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Mayoral candidate Q&A: Kim Robinson

Mayoral candidate Kim Robinson's responses to a MooseJawToday.com/Moose Jaw Express questionnaire.
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Kim R. Robinson. Submitted

The Moose Jaw Express/MooseJawToday.com sent out a questionnaire to each of the candidates running to be the next mayor of Moose Jaw. We will be publishing these results in order they were received.

The mayoral byelection is set for Wednesday, Nov. 3.

What would be your top priority as mayor?

My immediate priority would be bringing in a budget that is balanced between residents’ desired service levels and keeping any tax increase as low as possible. It is fine if we desire weekly garbage or snow removal, but it all comes with cost, which may mean lessening one service area to increase another in order to forego tax increases. 

Ongoing though it would be, my priority for a “Moose Jaw first” feel to restore the community vibrancy we once enjoyed. Capitalize on our unique assets, our downtown history and perhaps bring a theme to our city in breathing life back to tourism and River Street/downtown. I would love to see us strengthen our community by investing in the groups that not only help so many areas of our community but show great initiative in helping themselves.

What would you like to accomplish or see happen in your first 100 days?

As mentioned previously, I would like to lead a well-defined balanced budget to keep tax increases at bay. I think we need to create a defined strategy to help with the drug, crime and homeless/hunger issue that are so prevalent in Moose Jaw. As many people mention that this is a provincial area of responsibility, but I believe we as a city have a duty to help. We can support those programs that work hard in our community, much like we see in Regina where they have committed a portion of funds to aid in the fight against homelessness and substance use issues.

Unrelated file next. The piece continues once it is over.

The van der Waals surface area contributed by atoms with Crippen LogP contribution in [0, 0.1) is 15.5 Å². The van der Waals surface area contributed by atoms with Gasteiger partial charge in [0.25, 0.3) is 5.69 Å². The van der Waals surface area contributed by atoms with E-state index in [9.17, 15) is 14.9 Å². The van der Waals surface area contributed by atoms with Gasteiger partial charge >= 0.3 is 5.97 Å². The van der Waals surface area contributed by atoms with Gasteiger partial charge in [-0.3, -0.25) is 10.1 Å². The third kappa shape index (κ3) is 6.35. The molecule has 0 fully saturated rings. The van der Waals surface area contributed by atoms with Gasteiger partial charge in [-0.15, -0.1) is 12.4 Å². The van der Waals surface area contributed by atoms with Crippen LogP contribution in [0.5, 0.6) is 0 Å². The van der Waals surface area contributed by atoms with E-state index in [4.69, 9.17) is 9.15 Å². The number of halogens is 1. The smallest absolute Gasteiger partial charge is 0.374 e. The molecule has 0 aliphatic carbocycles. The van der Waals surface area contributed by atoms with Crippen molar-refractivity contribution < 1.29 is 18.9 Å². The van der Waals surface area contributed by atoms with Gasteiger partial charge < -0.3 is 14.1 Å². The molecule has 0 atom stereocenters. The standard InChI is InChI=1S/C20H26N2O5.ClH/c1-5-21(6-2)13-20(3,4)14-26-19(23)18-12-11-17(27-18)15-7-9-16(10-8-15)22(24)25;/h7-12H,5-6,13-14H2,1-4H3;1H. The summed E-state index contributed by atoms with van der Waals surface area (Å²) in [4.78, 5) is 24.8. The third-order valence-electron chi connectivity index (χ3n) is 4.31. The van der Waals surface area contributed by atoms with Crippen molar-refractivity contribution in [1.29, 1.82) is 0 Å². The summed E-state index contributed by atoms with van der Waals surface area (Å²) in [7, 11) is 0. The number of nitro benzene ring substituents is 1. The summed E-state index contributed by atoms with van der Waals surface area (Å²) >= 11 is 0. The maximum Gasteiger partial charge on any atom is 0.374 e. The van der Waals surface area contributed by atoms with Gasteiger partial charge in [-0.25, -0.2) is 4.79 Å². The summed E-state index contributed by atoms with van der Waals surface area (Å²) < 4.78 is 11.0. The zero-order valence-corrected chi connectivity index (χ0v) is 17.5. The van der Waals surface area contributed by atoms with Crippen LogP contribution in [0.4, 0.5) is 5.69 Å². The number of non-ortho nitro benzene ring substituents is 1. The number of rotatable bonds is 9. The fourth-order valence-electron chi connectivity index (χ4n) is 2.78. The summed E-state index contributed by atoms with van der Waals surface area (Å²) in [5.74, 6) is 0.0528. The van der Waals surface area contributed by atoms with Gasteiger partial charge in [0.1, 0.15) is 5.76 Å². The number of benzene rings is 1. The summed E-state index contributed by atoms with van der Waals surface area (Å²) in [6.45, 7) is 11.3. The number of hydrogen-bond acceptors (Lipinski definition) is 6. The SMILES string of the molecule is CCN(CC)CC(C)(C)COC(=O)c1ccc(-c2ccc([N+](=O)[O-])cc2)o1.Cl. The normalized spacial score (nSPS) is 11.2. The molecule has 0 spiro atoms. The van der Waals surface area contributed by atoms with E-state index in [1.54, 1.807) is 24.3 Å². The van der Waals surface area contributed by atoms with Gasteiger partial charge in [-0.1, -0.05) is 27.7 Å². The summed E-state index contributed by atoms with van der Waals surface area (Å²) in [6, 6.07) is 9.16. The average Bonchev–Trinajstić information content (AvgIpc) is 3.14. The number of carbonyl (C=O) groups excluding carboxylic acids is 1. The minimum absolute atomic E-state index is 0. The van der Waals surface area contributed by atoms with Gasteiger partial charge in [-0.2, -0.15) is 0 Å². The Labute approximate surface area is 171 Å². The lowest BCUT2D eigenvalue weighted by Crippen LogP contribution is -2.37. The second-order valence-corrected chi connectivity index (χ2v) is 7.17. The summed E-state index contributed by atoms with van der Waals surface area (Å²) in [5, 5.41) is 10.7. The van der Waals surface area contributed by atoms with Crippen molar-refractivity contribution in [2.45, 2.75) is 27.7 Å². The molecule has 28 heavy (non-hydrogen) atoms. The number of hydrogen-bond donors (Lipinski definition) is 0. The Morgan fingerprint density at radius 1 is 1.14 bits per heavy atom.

How can city council be more transparent in its decision making?

I would like to see a minimum of in-camera meetings. Obviously there are some privacy issues that dictate the need for in-camera, but we need to question, “Does this really need to be in-camera?” Also, with today’s digital reporting and polling capabilities, I think we should seriously consider community focus groups to get a genuine feel for what our citizens really want. I believe this could really instill a trust and cohesiveness between our residents and our staff and council.

What do you think about city council spending more on projects than it budgeted for this year?

Well, this is a tough question in our current pandemic situation contributing to some cost overruns, however, the bottom line is overruns cost the taxpayer in some form or fashion. I believe that a comprehensive budget needs to weigh our priorities against available public resources; once that is completed it should be adhered to as near gospel. 

Perhaps our current overspending could be somewhat attributed to some less than realistic contingencies considering much of our project work deals with unknown buried infrastructure and some very old infrastructure. I think that quicker reporting, gathered reliable historic data and a view to possible occurrence of unforeseen issues will help alleviate overruns on my watch.